Scott Hamilton: Young and Foolish

Scott Hamilton emerged in the 1970s as a polished mainstream pre-bopper at a time when most players of his generation were exploring hard- and post-bop, fusion, or free jazz. He has been a consistently tasteful saxophonist ever since, with a style that contains elements of Zoot Sims, Lester Young, Ben Webster, Don Byas and, as evident on this track, Stan Getz. Never an innovator, never very adventurous, Hamilton can frustrate those who wish he would let loose a little more, especially when he unexpectedly veers towards more modern (for him) boppish phrasings. Since he's an authoritative and moving ballad player, his With Strings CD, especially thanks to Alan Broadbent's lush arrangements, stands out for the grace and clarity of his theme readings and improvisations.

If Hamilton's interpretation of "Young and Foolish" doesn't grab you, then none of his work ever will. Broadbent's enchanting string writing for the opening verse has the flavor and impact of a memorable movie theme, perfectly setting up Hamilton's purring articulation of the poignant melody, with shades of Webster's breathy vibrato peeking out at times. Hamilton's solo is most often remindful of Getz, especially in his hurtling runs, phrase construction, and occasional rasps that supplant his primarily lustrous tone. Overall, a solo that is sensitively conceived and detailed, and totally absorbing. The finale is an exquisitely realized dual coda for strings and then sax.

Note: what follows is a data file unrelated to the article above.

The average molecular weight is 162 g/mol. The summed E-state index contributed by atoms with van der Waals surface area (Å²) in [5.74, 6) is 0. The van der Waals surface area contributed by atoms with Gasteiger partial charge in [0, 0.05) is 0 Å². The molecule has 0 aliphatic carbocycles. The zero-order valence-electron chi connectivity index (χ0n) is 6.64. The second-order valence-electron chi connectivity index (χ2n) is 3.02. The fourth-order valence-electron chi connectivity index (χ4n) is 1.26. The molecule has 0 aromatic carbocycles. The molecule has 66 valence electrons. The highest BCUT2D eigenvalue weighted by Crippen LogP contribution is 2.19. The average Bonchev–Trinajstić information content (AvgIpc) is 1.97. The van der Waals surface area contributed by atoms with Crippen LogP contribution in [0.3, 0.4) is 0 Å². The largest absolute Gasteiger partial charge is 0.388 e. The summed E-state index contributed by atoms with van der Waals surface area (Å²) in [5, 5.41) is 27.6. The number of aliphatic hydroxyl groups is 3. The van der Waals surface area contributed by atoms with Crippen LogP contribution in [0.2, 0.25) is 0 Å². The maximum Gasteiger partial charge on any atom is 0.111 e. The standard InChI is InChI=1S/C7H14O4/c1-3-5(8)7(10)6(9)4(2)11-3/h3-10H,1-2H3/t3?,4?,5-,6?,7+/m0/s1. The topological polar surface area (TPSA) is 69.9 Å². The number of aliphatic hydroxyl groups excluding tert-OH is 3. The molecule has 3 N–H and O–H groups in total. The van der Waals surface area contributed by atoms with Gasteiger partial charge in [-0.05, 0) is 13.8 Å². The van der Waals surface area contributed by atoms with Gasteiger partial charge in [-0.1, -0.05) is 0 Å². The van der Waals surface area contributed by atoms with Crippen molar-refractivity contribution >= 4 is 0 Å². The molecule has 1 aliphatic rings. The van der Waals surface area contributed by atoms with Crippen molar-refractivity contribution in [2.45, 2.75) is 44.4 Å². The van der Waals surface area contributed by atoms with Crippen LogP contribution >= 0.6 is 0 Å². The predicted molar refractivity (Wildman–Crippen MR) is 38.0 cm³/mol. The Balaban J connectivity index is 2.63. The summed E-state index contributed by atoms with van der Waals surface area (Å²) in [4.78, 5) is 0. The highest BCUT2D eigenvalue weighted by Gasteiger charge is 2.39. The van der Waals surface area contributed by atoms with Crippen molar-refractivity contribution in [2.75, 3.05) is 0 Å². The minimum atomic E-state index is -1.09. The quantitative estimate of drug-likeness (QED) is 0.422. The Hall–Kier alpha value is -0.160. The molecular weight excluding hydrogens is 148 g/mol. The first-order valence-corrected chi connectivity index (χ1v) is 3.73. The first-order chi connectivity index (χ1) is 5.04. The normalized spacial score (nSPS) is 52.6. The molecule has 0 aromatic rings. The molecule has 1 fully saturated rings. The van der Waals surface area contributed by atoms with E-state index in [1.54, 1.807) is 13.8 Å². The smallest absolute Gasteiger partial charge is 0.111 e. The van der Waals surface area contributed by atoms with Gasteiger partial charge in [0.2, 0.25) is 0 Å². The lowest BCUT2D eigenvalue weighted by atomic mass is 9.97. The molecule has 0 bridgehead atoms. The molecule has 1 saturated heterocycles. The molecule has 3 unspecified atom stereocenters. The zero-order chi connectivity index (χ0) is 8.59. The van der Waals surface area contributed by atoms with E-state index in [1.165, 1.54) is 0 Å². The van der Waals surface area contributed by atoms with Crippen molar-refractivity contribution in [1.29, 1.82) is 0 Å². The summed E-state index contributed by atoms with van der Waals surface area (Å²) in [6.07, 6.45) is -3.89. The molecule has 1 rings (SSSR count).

January 06, 2009 · 0 comments


Stan Getz: Nature Boy

Charlie Parker (and producer Norman Granz) really started something when Bird got his wish to record with strings. The critics and some fans weren't pleased, but Clifford Brown soon followed suit, and since then, every saxophonist (or trumpeter) worth a split reed has to confront his violins at some point: Hawk, Sonnys Criss and Rollins, Chet, Al and Zoot each, Arts Farmer and Pepper, Ornette, Joe Lovano … the list just goes on. Some, like Stan Getz, were strung out—so to speak—several times.

Getz's improvisations over Eddie Sauter's tunes and arrangements for the brilliant album Focus garnered the praise, but Stan had already recorded a ballads-and-strings LP for Verve; and anchoring Cool Velvet is his solo over Russ Garcia's chart for the fanciful song "Nature Boy" by odd cat Eden Ahbez. This melody has lured jazzmen from Nat King Cole to John Coltrane to Grover Washington, but none has given it a more anguished and passionate reading than Getz. The cry of his "voice" is more of a cri de coeur. Whatever was haunting him that day is right there in his horn and immediately in the hearts of all who hear, a precursor to the stripped-down "Blood Count" registered three decades later. Sax-and-strings albums are for life's Romantics. In that vein, one might say that "Blood Count" was to die for ... while "Nature Boy" demands that you live through and overcome.

December 10, 2008 · 0 comments


Charlie Parker: Summertime